A British nun who saved dozens of Jews in Rome during the Holocaust has been advanced on the road to sainthood.
Britain’s Catholic Herald newspaper said the file on Mother Riccarda Beauchamp Hamrough, who died in 1966, was sent recently to the Vatican for investigation by the Congregation for Saints’ Causes.
Mother Riccarda was the director of the Bridgettine Sisters order and spent most of her life as a nun in Rome at the order’s mother house. In 1943, after the Nazi occupation of Rome, she saved about 60 Roman Jews by hiding them in the convent.
The cause for her sainthood was opened in July 2010, along with that of another British Bridgettine nun. The Catholic Herald said that the rapid completion of the first stage in the investigation of their causes represented a “quick and early step forward in the long road to becoming saints.” According to the report, several Jews gave evidence on behalf of Mother Riccarda, saying that while hiding in the convent they had nicknamed her “mama.”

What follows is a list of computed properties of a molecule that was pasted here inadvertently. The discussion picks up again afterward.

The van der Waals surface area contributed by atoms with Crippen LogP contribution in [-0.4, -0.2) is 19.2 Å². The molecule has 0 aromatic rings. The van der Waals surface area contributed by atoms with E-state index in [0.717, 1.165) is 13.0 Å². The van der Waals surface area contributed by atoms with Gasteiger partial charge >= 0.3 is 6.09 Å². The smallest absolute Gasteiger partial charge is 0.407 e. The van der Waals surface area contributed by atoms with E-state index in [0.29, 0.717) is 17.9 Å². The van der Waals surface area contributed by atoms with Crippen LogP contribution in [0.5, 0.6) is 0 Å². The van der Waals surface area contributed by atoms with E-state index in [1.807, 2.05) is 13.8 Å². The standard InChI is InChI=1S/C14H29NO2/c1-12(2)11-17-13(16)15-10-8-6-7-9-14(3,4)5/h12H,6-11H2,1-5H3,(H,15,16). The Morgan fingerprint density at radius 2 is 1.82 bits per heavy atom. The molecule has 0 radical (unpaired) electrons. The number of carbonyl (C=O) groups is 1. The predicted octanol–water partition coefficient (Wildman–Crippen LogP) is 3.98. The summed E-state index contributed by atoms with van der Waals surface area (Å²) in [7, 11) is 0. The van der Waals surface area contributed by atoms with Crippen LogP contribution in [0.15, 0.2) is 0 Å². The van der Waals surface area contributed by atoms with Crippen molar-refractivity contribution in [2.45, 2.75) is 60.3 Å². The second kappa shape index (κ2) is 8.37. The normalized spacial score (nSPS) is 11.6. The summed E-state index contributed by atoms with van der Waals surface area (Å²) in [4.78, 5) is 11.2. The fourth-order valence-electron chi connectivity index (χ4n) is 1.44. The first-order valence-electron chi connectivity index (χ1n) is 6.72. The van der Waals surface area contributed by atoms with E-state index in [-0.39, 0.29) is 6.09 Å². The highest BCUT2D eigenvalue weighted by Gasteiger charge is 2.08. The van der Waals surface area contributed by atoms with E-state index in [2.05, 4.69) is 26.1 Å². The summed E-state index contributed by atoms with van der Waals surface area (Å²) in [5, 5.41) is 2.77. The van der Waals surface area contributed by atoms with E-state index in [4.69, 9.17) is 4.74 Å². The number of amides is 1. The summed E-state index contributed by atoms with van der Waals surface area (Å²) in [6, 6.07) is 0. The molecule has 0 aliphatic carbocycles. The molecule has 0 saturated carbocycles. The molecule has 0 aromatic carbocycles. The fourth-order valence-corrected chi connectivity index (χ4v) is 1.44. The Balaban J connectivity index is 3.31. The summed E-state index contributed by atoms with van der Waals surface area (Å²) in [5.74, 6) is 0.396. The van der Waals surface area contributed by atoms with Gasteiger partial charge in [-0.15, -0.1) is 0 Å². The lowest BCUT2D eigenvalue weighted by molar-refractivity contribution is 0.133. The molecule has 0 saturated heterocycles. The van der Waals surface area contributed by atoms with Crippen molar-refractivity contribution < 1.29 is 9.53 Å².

We welcome your feedback.
Your information will not be shared or sold without your consent. Get all the details.
Terms of Service
JewishJournal.com has rules for its commenting community.Get all the details.
JewishJournal.com reserves the right to use your comment in our weekly print publication.